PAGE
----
"THE POST" & ITS STORY is THE POWER & THE GLORY

by David Sheehan

“THE POST” may not be the most exciting movie title you’ll ever see, but the movie called “THE POST” is definitely one of the most intellectually and emotionally exciting movies you’ll ever see, in this or any other movie year.

“THE POST” goes inside the heart and soul of a late 1960s journalistic journey revolving around the release of ‘The Pentagon Papers’, when The Washington Post published thousands of pages of secret Defense Department documents ‘leaked’ by an insider whistleblower named Daniel Ellsberg. The story-telling zeroes in on truth-telling, regardless of the difficulty in doing so.

With Meryl Streep as Katherine Graham, publisher of The Washington Post, and Tom Hanks as its editor, Ben Bradlee, “THE POST” tells the story of what it took to get those ‘secrets’ made public and into print. It’s a mind-bending mental thriller impeccably orchestrated by director Steven Spielberg. Tom Hanks truly does inhabit his character in ways reminiscent of what he did with his Oscar-winning performances in “Philadelphia” and “Forrest Gump”, leaving his Hanks persona behind to totally become the crusading editor who fights many printing press battles in pursuit of getting those ‘Pentagon Papers' onto his front page, to be followed by front pages all over the country.

It’s another Oscar for Tom for sure.

Without any sermonizing from any protest pulpit, “THE POST” allows moviegoers to experience the exquisite drama of free-press newspapering at its best, with quick quips of humor spicing up the super-serious proceedings along the way.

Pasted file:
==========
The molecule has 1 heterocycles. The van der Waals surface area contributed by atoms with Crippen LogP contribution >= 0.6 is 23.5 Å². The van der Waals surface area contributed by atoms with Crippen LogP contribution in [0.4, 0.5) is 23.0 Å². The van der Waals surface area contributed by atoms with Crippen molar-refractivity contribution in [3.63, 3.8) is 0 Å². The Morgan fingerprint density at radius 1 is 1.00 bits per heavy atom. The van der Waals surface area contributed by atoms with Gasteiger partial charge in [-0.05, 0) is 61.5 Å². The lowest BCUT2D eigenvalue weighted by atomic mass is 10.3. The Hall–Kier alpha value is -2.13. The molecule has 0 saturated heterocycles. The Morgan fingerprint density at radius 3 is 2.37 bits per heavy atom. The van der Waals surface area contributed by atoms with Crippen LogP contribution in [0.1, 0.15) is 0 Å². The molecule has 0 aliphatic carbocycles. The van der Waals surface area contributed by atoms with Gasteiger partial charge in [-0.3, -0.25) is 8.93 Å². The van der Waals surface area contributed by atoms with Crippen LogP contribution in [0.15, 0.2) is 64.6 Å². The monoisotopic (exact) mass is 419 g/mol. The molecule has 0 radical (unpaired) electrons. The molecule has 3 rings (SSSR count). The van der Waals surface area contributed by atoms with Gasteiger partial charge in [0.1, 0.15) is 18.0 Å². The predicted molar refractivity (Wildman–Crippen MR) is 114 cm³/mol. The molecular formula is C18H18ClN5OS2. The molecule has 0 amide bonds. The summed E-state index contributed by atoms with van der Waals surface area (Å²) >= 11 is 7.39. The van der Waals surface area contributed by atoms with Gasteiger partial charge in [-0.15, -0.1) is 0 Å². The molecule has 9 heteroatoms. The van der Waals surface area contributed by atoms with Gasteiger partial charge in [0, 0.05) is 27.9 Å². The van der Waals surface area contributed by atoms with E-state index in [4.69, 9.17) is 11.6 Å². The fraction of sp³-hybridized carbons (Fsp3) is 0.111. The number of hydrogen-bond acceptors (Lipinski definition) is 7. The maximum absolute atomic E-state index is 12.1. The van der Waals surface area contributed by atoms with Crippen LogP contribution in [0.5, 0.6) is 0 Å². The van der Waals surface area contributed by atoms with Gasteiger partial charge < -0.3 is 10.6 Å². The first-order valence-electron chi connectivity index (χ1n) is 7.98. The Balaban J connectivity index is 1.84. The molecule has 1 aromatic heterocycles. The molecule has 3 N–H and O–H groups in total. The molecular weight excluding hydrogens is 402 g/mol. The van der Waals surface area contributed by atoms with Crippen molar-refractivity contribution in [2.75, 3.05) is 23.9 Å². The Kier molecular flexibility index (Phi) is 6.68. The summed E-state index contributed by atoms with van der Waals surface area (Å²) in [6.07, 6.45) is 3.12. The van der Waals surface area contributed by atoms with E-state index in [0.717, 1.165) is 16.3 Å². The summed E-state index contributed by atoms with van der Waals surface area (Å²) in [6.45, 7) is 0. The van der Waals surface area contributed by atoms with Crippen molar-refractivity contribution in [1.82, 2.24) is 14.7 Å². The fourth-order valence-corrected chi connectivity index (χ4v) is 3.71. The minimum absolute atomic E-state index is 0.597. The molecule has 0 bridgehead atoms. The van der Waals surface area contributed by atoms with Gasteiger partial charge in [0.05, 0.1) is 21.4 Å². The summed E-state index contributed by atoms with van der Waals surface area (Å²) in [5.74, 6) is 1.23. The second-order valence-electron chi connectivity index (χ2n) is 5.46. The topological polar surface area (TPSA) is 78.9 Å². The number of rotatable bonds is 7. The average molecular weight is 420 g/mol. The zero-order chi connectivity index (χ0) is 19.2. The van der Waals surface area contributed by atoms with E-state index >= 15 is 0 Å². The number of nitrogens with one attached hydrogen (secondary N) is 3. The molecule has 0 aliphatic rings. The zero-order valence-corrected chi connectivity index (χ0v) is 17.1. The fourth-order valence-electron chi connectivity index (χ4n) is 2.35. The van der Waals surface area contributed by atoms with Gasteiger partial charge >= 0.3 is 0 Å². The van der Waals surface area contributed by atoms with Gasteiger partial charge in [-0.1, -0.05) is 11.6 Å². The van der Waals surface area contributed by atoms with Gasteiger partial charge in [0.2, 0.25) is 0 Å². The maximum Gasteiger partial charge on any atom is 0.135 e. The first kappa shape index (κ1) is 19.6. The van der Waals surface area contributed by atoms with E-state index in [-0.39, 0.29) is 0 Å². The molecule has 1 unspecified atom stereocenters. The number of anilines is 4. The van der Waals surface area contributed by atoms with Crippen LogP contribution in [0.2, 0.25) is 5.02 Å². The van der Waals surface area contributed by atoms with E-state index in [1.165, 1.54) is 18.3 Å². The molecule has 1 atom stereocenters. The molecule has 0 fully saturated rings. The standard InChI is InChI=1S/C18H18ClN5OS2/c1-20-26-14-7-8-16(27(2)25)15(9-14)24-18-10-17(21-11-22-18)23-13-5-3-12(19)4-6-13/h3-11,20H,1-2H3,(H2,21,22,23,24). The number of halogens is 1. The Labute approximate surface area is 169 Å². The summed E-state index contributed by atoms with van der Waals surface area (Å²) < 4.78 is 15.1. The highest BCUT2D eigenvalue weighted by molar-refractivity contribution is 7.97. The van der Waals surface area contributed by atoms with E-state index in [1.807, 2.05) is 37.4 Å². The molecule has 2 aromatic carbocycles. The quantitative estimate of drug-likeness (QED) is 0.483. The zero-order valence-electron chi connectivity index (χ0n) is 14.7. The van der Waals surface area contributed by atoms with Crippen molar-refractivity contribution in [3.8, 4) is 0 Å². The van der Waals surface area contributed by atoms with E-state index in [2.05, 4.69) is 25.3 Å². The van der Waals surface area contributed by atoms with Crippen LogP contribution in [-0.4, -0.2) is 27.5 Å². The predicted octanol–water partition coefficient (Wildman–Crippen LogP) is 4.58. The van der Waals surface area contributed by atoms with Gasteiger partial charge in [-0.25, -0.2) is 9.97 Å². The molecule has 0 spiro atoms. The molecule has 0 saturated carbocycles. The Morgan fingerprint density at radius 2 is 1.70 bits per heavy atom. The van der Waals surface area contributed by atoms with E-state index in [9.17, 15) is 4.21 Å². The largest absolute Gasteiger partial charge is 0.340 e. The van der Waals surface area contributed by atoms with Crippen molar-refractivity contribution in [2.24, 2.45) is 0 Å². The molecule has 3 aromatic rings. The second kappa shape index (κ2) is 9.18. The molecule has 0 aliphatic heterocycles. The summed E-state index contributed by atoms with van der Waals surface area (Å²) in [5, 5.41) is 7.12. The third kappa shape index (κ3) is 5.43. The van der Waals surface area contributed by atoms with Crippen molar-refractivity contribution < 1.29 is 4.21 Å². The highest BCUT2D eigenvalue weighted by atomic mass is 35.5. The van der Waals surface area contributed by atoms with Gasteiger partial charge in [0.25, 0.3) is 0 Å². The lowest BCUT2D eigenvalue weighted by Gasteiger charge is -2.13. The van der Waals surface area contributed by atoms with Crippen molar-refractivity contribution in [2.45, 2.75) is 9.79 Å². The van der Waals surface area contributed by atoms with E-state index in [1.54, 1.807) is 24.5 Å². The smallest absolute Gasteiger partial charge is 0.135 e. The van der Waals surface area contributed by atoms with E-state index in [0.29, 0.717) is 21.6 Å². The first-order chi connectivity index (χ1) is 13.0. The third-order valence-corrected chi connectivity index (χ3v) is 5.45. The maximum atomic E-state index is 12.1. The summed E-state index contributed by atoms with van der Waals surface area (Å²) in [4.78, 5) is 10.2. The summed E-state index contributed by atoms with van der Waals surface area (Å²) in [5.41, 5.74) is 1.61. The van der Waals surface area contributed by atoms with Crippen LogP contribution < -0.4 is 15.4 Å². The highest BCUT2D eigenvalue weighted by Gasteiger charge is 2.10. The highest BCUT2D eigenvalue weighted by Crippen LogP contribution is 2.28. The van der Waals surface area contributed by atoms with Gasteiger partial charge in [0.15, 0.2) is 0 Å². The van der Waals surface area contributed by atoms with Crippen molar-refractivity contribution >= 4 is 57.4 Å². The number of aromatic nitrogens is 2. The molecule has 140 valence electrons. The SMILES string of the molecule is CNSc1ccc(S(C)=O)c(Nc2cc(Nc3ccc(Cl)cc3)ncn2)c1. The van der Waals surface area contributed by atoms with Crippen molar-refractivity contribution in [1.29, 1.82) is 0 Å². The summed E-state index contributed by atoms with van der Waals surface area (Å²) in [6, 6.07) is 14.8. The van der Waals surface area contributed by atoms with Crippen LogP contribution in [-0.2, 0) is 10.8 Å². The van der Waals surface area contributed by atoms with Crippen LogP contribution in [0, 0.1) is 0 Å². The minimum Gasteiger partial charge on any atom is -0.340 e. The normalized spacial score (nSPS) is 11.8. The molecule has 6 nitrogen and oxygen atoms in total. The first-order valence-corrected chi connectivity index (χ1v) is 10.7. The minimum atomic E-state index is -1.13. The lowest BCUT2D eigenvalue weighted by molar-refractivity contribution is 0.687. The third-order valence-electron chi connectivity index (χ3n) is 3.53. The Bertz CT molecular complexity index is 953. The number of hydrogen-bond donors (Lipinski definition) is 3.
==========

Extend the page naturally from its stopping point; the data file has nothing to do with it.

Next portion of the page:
And the real meat of the matter comes through loud and clear, as those secret ‘Pentagon Papers' speak for themselves, exposing our government’s deceptive lying about the war in Vietnam. Exposing those lies to the public in print helped push President Nixon in 1973 to finally stop sending American soldiers to slaughter the 4 million Vietnamese people killed in the war, while 58,000 of our troops were slaughtered themselves. This after four previous Presidents (Truman, Eisenhower, Kennedy, and Johnson) had lied their way into justifying our grossly misplaced ‘national pride’ part in the lop-sided two-sided Vietnam genocide. These are just a few of the facts found in the ‘Pentagon’ papers as printed in the ‘News’ papers, thanks to the Post, and now thanks to the movie “THE POST”.

It’s all there in one 2-hour feature film, which ends with a short slice-of-life start of what’s to come next: the “Watergate” scandal, another journalistic triumph fostered by The Washington Post and recounted in “All The Presidents Men”, with Robert Redford and Dustin Hoffman playing Post reporters Bob Woodward and Carl Bernstein, a movie that won an Oscar, by the way, for Jason Robards as the same Ben Bradlee editor character played by Hanks this time around.

“They don’t make ‘em like they used to” is a common complaint these days about Hollywood movies.
But “THE POST” says quite the opposite:
“Yes they do!”

® All programs are productions of David Sheehan's Hollywood Close-Ups, Inc.